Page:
On February 16, 1941, Ernst Mengersen, Captain of Nazi U-boat 101, torpedoed the starboard side of the British merchant ship SS Gairsoppa, sending her to the bottom of the Atlantic. Little did Captain Mengersen realize that the value of the sunken ship's cargo would be worth almost a quarter of a billion dollars seventy years later.
The wreck of the SS Gairsoppa was discovered 300 miles off the coast of Ireland, at a depth of 15,400 feet, by Odyssey Marine Exploration. The British Government had awarded an exclusive contract to Odyssey to find the SS Gairsoppa which, on her last voyage, was returning from India with a cargo of pig iron, tea and 7 million ounces of silver ingots.
The silver treasure, which is the largest value cargo salvage in history, was originally valued at approximately £600,000 British pounds when the SS Gairsoppa was sent to the bottom of the Atlantic. Those 7 million ounces of silver today are worth 225 times the 1941 value or about £136,000,000 ($210 million).
The 412 foot steel-hulled SS Gairsoppa had been in service since her construction in 1919 and was sailing with a convoy to England on what turned out to be her last voyage. Running low on fuel and in a heavy storm, the unlucky ship left the convoy to head for Galway, Ireland. After being spotted by a German plane, the Gairsoppa's fate was sealed as U-101 moved in for an easy kill.
Although the general location of the sunken ship was long known, the technical complexity of salvage operations at a depth of 4,700 meters made recovery operations almost impossible. Recent advances in salvage recovery, as well as the increased value of silver, resulted in the British government soliciting private companies to find and salvage the Gairsoppa's precious cargo. Under the agreement with the British government, Odyssey Marine will keep 80% of the value of the silver bullion recovered.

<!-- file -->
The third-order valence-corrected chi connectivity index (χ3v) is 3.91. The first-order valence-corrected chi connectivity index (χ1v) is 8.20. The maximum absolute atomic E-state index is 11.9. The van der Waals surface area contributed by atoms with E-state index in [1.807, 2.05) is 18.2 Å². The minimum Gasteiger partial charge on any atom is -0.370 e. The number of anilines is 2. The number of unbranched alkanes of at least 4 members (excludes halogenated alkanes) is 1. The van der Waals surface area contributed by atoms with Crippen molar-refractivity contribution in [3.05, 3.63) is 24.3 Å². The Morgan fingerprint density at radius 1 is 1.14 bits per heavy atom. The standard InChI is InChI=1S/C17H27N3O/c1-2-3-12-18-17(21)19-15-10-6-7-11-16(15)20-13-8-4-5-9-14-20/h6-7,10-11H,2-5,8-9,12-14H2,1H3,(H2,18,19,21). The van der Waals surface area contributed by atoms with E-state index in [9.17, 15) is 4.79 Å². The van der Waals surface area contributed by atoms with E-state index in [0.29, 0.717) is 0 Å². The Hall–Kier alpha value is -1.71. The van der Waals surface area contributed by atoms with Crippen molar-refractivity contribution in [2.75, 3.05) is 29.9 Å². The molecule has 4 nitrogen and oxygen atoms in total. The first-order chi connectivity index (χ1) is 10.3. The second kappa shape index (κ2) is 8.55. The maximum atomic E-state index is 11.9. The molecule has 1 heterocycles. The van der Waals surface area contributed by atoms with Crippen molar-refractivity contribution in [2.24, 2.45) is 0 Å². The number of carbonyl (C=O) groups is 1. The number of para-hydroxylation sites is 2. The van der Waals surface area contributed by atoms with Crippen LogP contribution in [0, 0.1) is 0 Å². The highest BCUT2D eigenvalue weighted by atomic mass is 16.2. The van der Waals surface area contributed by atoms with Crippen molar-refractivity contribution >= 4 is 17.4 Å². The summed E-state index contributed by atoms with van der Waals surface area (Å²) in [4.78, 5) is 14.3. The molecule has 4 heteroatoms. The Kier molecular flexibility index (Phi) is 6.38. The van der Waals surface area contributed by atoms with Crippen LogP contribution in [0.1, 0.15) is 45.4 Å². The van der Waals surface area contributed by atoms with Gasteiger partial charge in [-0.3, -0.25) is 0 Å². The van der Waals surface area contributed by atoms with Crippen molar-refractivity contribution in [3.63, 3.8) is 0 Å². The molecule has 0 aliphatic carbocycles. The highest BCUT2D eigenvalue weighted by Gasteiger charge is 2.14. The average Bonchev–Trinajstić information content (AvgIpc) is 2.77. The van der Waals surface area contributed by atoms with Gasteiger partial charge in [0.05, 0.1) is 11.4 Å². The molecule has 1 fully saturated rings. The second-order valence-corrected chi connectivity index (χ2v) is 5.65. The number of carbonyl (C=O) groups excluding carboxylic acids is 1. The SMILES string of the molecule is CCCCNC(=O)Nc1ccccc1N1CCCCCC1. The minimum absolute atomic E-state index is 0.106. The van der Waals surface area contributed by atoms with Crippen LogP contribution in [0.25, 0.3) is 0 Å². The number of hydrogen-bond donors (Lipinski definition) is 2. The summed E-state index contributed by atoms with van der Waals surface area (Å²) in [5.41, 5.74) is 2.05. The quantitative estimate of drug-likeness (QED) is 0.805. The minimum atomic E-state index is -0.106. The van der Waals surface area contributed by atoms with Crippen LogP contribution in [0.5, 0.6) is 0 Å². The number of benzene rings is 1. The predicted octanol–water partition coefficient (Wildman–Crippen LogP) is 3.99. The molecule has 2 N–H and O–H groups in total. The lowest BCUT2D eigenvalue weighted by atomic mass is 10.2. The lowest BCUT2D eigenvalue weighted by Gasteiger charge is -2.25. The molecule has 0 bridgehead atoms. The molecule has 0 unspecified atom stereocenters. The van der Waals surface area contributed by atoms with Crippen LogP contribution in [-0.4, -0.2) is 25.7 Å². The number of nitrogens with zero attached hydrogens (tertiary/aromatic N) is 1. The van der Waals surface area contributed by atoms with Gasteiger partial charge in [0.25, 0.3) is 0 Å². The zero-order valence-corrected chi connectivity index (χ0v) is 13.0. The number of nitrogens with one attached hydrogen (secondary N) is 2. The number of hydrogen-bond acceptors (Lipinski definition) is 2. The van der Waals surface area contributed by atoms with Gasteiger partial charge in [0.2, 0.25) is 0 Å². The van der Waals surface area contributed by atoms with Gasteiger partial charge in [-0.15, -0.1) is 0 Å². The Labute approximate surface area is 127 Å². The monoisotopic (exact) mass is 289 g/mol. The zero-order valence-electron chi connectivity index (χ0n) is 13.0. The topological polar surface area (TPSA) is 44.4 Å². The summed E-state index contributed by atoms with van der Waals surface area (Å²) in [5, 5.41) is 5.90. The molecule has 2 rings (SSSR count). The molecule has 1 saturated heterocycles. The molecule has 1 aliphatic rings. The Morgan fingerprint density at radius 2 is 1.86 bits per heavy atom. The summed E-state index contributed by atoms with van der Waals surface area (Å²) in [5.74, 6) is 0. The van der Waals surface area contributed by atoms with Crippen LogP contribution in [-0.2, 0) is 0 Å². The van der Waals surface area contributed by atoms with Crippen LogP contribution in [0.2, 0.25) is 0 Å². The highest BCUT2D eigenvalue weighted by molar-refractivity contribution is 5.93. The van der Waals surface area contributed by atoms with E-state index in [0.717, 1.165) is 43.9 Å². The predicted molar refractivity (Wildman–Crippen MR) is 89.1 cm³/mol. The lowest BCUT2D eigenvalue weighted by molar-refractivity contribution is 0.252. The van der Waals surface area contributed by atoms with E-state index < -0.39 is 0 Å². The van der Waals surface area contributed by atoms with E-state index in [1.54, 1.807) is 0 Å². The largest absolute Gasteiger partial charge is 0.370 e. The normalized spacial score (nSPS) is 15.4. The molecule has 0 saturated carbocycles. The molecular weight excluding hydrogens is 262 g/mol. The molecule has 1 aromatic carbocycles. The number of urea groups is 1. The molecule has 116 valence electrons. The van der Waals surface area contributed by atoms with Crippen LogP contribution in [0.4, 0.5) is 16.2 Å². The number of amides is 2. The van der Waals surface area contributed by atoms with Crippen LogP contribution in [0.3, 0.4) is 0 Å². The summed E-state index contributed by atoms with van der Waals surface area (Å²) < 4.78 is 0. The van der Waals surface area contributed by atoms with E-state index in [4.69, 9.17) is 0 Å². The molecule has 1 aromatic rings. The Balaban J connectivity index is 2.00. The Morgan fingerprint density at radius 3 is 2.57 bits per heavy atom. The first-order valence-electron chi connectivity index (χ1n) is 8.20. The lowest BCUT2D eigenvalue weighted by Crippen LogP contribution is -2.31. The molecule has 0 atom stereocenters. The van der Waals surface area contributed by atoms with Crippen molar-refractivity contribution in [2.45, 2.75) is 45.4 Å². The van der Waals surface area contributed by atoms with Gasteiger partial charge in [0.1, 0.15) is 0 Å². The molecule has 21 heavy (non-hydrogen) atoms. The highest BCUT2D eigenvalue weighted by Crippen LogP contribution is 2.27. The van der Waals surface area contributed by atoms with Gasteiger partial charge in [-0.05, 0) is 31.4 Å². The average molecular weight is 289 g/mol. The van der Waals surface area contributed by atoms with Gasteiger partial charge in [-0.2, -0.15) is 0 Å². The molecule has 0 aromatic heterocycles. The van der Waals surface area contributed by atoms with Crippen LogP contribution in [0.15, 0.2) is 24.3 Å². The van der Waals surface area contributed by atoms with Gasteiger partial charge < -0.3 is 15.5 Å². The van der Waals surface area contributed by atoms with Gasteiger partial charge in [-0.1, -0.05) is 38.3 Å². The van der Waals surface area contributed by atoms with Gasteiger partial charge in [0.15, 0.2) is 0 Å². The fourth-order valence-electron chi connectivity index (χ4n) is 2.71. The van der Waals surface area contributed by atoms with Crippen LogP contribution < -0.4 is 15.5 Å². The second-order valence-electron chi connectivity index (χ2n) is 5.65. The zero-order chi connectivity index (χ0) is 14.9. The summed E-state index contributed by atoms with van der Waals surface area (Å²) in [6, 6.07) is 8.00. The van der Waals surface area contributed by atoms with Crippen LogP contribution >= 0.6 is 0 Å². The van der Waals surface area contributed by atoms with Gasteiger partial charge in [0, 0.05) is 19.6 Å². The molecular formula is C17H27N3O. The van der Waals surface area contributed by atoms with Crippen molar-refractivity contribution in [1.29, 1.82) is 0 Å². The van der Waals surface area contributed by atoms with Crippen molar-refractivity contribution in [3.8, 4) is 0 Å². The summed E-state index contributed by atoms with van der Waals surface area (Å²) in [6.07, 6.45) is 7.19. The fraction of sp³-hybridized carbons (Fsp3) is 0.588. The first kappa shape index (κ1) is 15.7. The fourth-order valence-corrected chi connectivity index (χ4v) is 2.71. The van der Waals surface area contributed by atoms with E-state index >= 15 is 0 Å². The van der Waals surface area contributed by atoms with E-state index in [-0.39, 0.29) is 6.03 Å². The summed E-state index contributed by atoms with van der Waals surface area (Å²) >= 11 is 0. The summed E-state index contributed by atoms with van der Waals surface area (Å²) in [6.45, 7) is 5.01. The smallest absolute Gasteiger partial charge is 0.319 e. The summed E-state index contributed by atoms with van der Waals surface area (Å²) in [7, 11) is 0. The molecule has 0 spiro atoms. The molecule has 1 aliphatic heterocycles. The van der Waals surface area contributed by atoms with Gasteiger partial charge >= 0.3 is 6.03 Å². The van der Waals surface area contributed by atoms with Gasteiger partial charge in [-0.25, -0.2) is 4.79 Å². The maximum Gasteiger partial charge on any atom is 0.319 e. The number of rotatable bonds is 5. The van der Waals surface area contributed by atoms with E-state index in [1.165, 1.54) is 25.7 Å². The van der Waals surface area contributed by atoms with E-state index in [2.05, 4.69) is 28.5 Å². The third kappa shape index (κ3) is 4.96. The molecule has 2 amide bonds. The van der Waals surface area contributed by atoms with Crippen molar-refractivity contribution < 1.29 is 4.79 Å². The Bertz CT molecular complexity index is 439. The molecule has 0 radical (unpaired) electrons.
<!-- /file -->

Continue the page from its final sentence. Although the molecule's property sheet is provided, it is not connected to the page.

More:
SS Gairsoppa - courtesy Odyssey Marine Exploration
Odyssey Marine has gained fame for previous discoveries of sunken ships laden with gold and silver treasure. In 2003 Odyssey discovered the SS Republic, a Civil War era ship with over 50,000 silver and gold coins on board. Odyssey also recovered a treasure trove of over 500,000 silver and gold coins from a Colonial era shipwreck site code named Black Swan.
Of the hundreds of thousands of shipwrecks over the centuries, the only cargo worth retrieving (other than archaeological treasures) are precious metals, which have retained value since the dawn of human civilization. Just for laughs, let's compare that to the purchasing power of the paper dollar over the past half century.